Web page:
Republicans took the gloves off for their fifth presidential debate in Las Vegas. Focusing almost entirely on foreign policy and national security, the candidates revealed big divides in how they would handle the threat of terrorism and deal with foreign leaders.
The man at the center of the stage, Donald Trump, found himself frequently challenged by several candidates, but none more harshly than Jeb Bush. The former Florida governor had struggled to find his footing at the first several debates, but Bush finally seemed to land punches against the GOP front-runner, fighting back especially against Trump's controversial call to stop any Muslims from coming into the U.S.
Texas Sen. Ted Cruz also found himself challenged, by his fellow Senate colleague, Florida's Marco Rubio. The two exchanged some tense barbs on government surveillance, immigration and how to deal with Syrian President Bashar Assad. But Cruz had some help, finding himself frequently backed up by Kentucky Sen. Rand Paul.
Neurosurgeon Ben Carson, who's seen his support slip in the past month amid questions over his ability to deal with foreign policy crises, did himself no favors during the CNN debate. Though he was given ample opportunity to show he had a grasp of complex foreign situations, his answers were often muddled and off-topic.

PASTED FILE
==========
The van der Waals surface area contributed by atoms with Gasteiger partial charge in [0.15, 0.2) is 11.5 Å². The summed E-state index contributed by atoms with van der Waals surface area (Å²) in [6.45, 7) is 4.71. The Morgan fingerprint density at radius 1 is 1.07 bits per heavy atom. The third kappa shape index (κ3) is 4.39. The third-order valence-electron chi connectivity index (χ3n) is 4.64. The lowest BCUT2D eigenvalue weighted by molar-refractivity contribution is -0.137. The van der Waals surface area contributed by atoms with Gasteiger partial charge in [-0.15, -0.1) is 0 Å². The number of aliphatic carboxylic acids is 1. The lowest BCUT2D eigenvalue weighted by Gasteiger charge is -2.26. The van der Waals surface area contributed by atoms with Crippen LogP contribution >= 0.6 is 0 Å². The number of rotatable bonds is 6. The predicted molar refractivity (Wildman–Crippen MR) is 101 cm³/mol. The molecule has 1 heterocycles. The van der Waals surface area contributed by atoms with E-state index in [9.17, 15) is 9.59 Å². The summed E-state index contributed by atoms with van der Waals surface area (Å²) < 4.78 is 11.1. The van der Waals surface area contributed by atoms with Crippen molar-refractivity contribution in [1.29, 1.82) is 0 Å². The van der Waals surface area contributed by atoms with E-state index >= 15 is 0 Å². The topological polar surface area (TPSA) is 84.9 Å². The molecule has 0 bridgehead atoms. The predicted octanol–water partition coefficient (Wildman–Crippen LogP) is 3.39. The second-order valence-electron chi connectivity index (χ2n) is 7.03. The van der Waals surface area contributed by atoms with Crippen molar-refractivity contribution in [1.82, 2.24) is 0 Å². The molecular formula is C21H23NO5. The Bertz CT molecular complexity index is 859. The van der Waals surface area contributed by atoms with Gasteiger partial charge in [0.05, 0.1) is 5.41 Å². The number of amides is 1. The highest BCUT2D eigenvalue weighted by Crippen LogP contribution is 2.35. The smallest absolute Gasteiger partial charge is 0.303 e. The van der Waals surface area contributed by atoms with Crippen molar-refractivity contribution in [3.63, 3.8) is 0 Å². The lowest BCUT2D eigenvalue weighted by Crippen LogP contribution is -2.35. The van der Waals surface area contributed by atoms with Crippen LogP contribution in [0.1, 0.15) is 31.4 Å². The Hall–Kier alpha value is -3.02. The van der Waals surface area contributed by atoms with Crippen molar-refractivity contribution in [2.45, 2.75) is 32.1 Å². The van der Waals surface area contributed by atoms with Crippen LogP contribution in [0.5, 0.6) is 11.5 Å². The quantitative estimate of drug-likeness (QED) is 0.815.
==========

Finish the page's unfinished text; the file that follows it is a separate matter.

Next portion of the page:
New Jersey Gov. Chris Christie, who's gotten some momentum in New Hampshire, was happy to tout his national security credentials, though, reminding viewers at nearly every turn that he had prosecuted terrorists as a U.S. attorney.
Paul, along with Ohio Gov. John Kasich and former Hewlett-Packard CEO Carly Fiorina, struggled to fit into the conversation all evening, and that's reflected in the final numbers. According to NPR's analysis, the trio, all lagging in the polls, got the least amount of time to talk. Terrorism was also the main topic at the evening's undercard debate, where South Carolina Sen. Lindsey Graham took a hard-line stance against foreign threats and promised swift military action.
You can read our full liveblog of Tuesday's main stage debate below.
11:15 p.m. Trump's last statement is familiar from his rallies: "Our country doesn't win anymore.....If I'm elected president we will win again. We will win a lot. And we're going to have a great, great country, greater than ever before."
Carson sounds a hopeful note — and away from foreign policy that tripped him up throughout the debate: "My mother told me if I work hard and I believed in American principles and I believed in God that anything is possible. I believe that is true and that's why I'm not anxious to give away American values and principles for the sake of political correctness."
11:10 p.m. Cruz's closing argument — we must take on Islamic terrorism and we need leadership back in the White House.
Rubio: "This election is about electing a president that will restore our economic vibrancy so that they American can expand to reach more people and change more lives than ever before."